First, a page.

Do you ever get the feeling like you NEED to write something down to process it? Today is a post like that. I’m not even sure it will make sense because it is highly dependent on the private issues of someone else, so in respect of his privacy I’m trying to sensor details as much as I can — but I really do need to write this down. As I’m writing, I feel a deep sense of humility and recognition of my own flaws. I hope that as I continue to process it, it will lead to repentance.

Last night was one of my most difficult nights of work ever. It wasn’t because it was stressful or that there were a lot of calls for me to respond too — actually there was nothing all night. I was on the verge of a panic attack as I went into work, but I don’t feel like I can take a sick day because of a possible surgery that I might have coming up (maybe I’ll write about it later, but it’s gross so you probably don’t want to know). I tried as hard as I could to relax and calm myself down, but by the time I got to the dorms I was shaking and could barely breathe. By what I’m going to call a miracle, two acquaintances (and the only 2 people I saw all night) were in the hall reading the Bible and discussing God. On a couple occasions during the first half of the night I had time to just stand and listen to them talk and calm myself down.

So what would cause me to reach this level of anxiety? Sin. Here’s the kicker: The sin that lead to it was not my own and was not even acted on in recent history. This may even be a little bit of over share, but I’ll risk it, I have two MAJOR areas of sin in my life that played out here: First is that I totally idolize people I love. Second is that I struggle with immense feelings of guilt, even at little things and things that are not about me. In this respect, I compare myself with Martin Luther. He struggled with guilt so badly that he would go to confession several times a day to seek God’s forgiveness for every little thing individually.

Anyways, I had one of those moments last night, when I realized (again) that a guy that I love and consider a brother is not perfect. In a conversation that was so nonchalant and short that he might not even remember it today, he told me about some sin of his past. The “genre” of sin is the same one that I would say he is most passionate about people being repentant and holy in. I’ve always known him to hold that attitude to this genre of sin, but it never connected that his passion for the topic was because of his own struggles with it.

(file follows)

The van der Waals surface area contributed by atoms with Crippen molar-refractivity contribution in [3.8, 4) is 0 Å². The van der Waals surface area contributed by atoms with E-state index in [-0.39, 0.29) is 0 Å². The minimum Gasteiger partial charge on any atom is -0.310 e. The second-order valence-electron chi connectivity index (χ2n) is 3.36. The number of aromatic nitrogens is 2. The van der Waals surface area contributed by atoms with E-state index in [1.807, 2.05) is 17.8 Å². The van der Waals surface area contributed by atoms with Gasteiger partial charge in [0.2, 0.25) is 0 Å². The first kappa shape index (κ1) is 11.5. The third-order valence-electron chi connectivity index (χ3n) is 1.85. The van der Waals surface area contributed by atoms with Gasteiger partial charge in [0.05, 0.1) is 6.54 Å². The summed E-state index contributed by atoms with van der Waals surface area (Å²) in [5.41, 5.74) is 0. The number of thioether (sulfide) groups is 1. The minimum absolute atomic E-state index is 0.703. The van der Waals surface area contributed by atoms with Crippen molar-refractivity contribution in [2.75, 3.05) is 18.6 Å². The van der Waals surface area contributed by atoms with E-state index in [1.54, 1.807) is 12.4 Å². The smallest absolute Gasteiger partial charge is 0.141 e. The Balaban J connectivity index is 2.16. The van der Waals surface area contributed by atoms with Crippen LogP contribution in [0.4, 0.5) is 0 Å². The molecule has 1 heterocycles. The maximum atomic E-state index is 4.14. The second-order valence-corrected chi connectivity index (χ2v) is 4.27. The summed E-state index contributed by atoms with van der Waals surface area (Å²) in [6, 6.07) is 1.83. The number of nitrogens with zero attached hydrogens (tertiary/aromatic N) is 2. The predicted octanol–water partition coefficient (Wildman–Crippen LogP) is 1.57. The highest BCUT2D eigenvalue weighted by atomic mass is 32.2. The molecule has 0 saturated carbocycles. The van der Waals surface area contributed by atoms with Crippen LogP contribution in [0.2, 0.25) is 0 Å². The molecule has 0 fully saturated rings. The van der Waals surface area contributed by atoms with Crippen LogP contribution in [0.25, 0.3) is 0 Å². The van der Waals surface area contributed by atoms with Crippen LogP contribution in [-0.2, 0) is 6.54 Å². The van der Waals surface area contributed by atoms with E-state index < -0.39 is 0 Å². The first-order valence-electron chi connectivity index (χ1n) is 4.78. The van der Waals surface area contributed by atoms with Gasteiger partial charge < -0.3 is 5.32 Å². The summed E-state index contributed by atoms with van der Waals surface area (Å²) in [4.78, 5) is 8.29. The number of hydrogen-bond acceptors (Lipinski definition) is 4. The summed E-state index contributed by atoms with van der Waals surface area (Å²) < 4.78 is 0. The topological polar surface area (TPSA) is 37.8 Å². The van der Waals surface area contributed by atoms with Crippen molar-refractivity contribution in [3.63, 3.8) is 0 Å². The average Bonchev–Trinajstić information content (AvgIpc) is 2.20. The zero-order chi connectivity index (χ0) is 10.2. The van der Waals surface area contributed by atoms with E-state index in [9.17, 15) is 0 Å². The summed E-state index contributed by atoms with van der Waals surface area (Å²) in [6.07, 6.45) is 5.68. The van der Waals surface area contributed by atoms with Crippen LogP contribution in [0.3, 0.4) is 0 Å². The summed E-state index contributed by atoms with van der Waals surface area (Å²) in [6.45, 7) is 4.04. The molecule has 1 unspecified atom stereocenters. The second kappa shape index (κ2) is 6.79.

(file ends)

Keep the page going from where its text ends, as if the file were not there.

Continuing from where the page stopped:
I’ve seen the way he lives his life, and I am 100% convinced that he repented a long time ago (well before I met him), so I don’t know why I would feel guilt and grief about his former life, but I really did, and kind of still do. I feel like there might have even been some envy in there; a feeling like I was missing out, like I gave up my “get out of jail free card” by not indulging myself before now and not giving myself that “opportunity” to repent of it, like him. I don’t even know if that makes sense.

The nice thing about having an unexciting night of work and not seeing much of other people is that it gives me time to think. After thinking all night about it, I’ve come to have much more respect for him because of his past sin. He “tasted the forbidden fruit” in one genre of sin, loved it and indulged in it. But, now he’s repented and really cares that no one even approaches “the line” between sin/not sin and lives a life that models it well. Most people who are strong advocates of holiness in this area seem to be people who never would have done it before in their lives, so I tend to take their word with a grain of salt. But, it’s completely the opposite with him, and I see that now.

It’s kind of like this example: the D.A.R.E. officer can tell me not to do drugs. I can accept that, but it doesn’t mean nearly as much to me as when the heroin addict tells me not to even chew nicotine gum — now that means something.